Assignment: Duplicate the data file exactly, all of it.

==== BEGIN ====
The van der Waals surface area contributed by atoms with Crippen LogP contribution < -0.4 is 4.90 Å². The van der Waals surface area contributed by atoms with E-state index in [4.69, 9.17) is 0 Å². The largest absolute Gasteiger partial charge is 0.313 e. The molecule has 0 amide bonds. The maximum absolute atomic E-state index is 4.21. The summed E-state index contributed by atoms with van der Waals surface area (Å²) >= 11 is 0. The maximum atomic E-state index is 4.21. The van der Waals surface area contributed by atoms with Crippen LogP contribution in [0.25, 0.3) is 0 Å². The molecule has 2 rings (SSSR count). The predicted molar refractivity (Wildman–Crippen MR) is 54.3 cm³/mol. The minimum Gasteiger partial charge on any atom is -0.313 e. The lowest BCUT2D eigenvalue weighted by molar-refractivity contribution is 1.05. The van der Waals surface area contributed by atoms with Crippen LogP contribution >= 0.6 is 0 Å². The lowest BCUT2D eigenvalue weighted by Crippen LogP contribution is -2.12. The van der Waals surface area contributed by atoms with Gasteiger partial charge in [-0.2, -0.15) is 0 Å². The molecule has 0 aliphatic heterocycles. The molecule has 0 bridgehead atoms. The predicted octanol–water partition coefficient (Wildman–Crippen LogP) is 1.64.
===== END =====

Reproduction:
The van der Waals surface area contributed by atoms with Crippen LogP contribution < -0.4 is 4.90 Å². The van der Waals surface area contributed by atoms with E-state index in [4.69, 9.17) is 0 Å². The largest absolute Gasteiger partial charge is 0.313 e. The molecule has 0 amide bonds. The maximum absolute atomic E-state index is 4.21. The summed E-state index contributed by atoms with van der Waals surface area (Å²) >= 11 is 0. The maximum atomic E-state index is 4.21. The van der Waals surface area contributed by atoms with Crippen LogP contribution in [0.25, 0.3) is 0 Å². The molecule has 2 rings (SSSR count). The predicted molar refractivity (Wildman–Crippen MR) is 54.3 cm³/mol. The minimum Gasteiger partial charge on any atom is -0.313 e. The lowest BCUT2D eigenvalue weighted by molar-refractivity contribution is 1.05. The van der Waals surface area contributed by atoms with Crippen LogP contribution >= 0.6 is 0 Å². The lowest BCUT2D eigenvalue weighted by Crippen LogP contribution is -2.12. The van der Waals surface area contributed by atoms with Gasteiger partial charge in [-0.2, -0.15) is 0 Å². The molecule has 0 aliphatic heterocycles. The molecule has 0 bridgehead atoms. The predicted octanol–water partition coefficient (Wildman–Crippen LogP) is 1.64.